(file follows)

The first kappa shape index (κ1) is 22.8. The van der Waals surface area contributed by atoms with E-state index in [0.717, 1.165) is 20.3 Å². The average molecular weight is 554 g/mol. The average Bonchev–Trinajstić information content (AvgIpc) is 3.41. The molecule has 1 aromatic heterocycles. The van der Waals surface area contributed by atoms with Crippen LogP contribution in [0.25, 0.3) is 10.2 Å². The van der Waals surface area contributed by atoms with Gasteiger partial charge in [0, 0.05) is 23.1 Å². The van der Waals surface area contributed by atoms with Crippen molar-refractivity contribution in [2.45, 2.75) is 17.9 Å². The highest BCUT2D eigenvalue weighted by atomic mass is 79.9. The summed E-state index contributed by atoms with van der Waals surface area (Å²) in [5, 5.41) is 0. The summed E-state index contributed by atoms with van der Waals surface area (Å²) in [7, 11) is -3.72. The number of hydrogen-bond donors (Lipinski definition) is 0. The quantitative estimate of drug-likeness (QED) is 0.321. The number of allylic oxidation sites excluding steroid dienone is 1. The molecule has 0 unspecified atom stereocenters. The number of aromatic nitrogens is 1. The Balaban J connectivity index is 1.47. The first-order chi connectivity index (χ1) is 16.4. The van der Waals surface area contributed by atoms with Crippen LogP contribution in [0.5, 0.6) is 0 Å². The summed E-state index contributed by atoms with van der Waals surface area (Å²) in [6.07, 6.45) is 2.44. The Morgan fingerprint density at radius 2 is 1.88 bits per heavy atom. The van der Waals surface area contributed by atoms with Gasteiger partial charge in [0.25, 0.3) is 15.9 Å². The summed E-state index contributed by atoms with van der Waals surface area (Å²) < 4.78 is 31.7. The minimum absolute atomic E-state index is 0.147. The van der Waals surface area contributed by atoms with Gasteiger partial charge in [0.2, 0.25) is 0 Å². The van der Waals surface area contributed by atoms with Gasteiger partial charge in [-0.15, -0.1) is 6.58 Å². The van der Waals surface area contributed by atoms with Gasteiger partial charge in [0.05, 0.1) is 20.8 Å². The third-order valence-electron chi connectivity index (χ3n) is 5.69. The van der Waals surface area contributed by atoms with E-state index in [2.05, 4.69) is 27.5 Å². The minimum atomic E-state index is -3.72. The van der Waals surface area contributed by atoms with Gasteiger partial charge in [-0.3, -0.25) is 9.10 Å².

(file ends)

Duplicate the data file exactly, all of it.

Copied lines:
The first kappa shape index (κ1) is 22.8. The van der Waals surface area contributed by atoms with E-state index in [0.717, 1.165) is 20.3 Å². The average molecular weight is 554 g/mol. The average Bonchev–Trinajstić information content (AvgIpc) is 3.41. The molecule has 1 aromatic heterocycles. The van der Waals surface area contributed by atoms with Crippen LogP contribution in [0.25, 0.3) is 10.2 Å². The van der Waals surface area contributed by atoms with Gasteiger partial charge in [0, 0.05) is 23.1 Å². The van der Waals surface area contributed by atoms with Crippen molar-refractivity contribution in [2.45, 2.75) is 17.9 Å². The highest BCUT2D eigenvalue weighted by atomic mass is 79.9. The summed E-state index contributed by atoms with van der Waals surface area (Å²) in [5, 5.41) is 0. The summed E-state index contributed by atoms with van der Waals surface area (Å²) in [7, 11) is -3.72. The number of hydrogen-bond donors (Lipinski definition) is 0. The quantitative estimate of drug-likeness (QED) is 0.321. The number of allylic oxidation sites excluding steroid dienone is 1. The molecule has 0 unspecified atom stereocenters. The number of aromatic nitrogens is 1. The Balaban J connectivity index is 1.47. The first-order chi connectivity index (χ1) is 16.4. The van der Waals surface area contributed by atoms with Crippen LogP contribution in [0.5, 0.6) is 0 Å². The summed E-state index contributed by atoms with van der Waals surface area (Å²) in [6.07, 6.45) is 2.44. The Morgan fingerprint density at radius 2 is 1.88 bits per heavy atom. The van der Waals surface area contributed by atoms with Gasteiger partial charge in [0.25, 0.3) is 15.9 Å². The summed E-state index contributed by atoms with van der Waals surface area (Å²) < 4.78 is 31.7. The minimum absolute atomic E-state index is 0.147. The van der Waals surface area contributed by atoms with Gasteiger partial charge in [0.2, 0.25) is 0 Å². The van der Waals surface area contributed by atoms with Gasteiger partial charge in [-0.15, -0.1) is 6.58 Å². The van der Waals surface area contributed by atoms with Gasteiger partial charge in [0.05, 0.1) is 20.8 Å². The third-order valence-electron chi connectivity index (χ3n) is 5.69. The van der Waals surface area contributed by atoms with E-state index in [2.05, 4.69) is 27.5 Å². The minimum atomic E-state index is -3.72. The van der Waals surface area contributed by atoms with Gasteiger partial charge in [-0.3, -0.25) is 9.10 Å².